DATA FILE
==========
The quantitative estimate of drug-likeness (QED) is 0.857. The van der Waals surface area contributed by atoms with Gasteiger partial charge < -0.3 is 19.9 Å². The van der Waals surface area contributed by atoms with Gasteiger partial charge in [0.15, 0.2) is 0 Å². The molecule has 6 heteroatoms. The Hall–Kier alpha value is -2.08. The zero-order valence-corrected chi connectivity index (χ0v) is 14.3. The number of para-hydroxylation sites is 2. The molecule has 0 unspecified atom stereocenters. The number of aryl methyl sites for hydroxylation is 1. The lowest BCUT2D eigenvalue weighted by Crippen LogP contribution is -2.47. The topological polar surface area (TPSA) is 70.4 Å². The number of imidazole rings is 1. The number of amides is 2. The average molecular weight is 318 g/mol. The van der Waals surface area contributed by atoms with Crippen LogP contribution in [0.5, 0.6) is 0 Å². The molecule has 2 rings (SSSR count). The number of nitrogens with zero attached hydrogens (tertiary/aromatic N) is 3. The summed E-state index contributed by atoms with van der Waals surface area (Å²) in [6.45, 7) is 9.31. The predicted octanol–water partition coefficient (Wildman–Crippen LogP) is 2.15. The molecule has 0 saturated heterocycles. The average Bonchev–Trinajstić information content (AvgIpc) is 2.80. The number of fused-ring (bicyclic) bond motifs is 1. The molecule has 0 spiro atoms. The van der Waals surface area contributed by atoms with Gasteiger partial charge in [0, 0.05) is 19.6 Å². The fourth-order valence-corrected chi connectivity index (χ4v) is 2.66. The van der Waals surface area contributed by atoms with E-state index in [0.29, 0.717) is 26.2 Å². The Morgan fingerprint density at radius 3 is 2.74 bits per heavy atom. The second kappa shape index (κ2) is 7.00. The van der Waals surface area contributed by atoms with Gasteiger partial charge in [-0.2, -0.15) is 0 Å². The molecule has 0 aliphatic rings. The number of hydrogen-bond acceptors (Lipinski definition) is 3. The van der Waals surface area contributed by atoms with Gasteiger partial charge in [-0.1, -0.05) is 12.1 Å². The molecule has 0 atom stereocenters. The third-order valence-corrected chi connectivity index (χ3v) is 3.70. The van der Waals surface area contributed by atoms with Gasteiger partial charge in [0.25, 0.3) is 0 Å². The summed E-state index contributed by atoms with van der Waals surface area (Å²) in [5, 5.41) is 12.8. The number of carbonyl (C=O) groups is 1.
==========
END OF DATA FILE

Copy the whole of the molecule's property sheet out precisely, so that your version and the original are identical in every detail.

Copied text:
The quantitative estimate of drug-likeness (QED) is 0.857. The van der Waals surface area contributed by atoms with Gasteiger partial charge < -0.3 is 19.9 Å². The van der Waals surface area contributed by atoms with Gasteiger partial charge in [0.15, 0.2) is 0 Å². The molecule has 6 heteroatoms. The Hall–Kier alpha value is -2.08. The zero-order valence-corrected chi connectivity index (χ0v) is 14.3. The number of para-hydroxylation sites is 2. The molecule has 0 unspecified atom stereocenters. The number of aryl methyl sites for hydroxylation is 1. The lowest BCUT2D eigenvalue weighted by Crippen LogP contribution is -2.47. The topological polar surface area (TPSA) is 70.4 Å². The number of imidazole rings is 1. The number of amides is 2. The average molecular weight is 318 g/mol. The van der Waals surface area contributed by atoms with Crippen LogP contribution in [0.5, 0.6) is 0 Å². The molecule has 2 rings (SSSR count). The number of nitrogens with zero attached hydrogens (tertiary/aromatic N) is 3. The summed E-state index contributed by atoms with van der Waals surface area (Å²) in [6.45, 7) is 9.31. The predicted octanol–water partition coefficient (Wildman–Crippen LogP) is 2.15. The molecule has 0 saturated heterocycles. The average Bonchev–Trinajstić information content (AvgIpc) is 2.80. The number of fused-ring (bicyclic) bond motifs is 1. The molecule has 0 spiro atoms. The van der Waals surface area contributed by atoms with Gasteiger partial charge in [0, 0.05) is 19.6 Å². The fourth-order valence-corrected chi connectivity index (χ4v) is 2.66. The van der Waals surface area contributed by atoms with E-state index in [0.29, 0.717) is 26.2 Å². The Morgan fingerprint density at radius 3 is 2.74 bits per heavy atom. The second kappa shape index (κ2) is 7.00. The van der Waals surface area contributed by atoms with Gasteiger partial charge in [-0.2, -0.15) is 0 Å². The molecule has 0 aliphatic rings. The number of hydrogen-bond acceptors (Lipinski definition) is 3. The van der Waals surface area contributed by atoms with Gasteiger partial charge in [-0.1, -0.05) is 12.1 Å². The molecule has 0 atom stereocenters. The third-order valence-corrected chi connectivity index (χ3v) is 3.70. The van der Waals surface area contributed by atoms with Gasteiger partial charge in [0.25, 0.3) is 0 Å². The summed E-state index contributed by atoms with van der Waals surface area (Å²) in [5, 5.41) is 12.8. The number of carbonyl (C=O) groups is 1.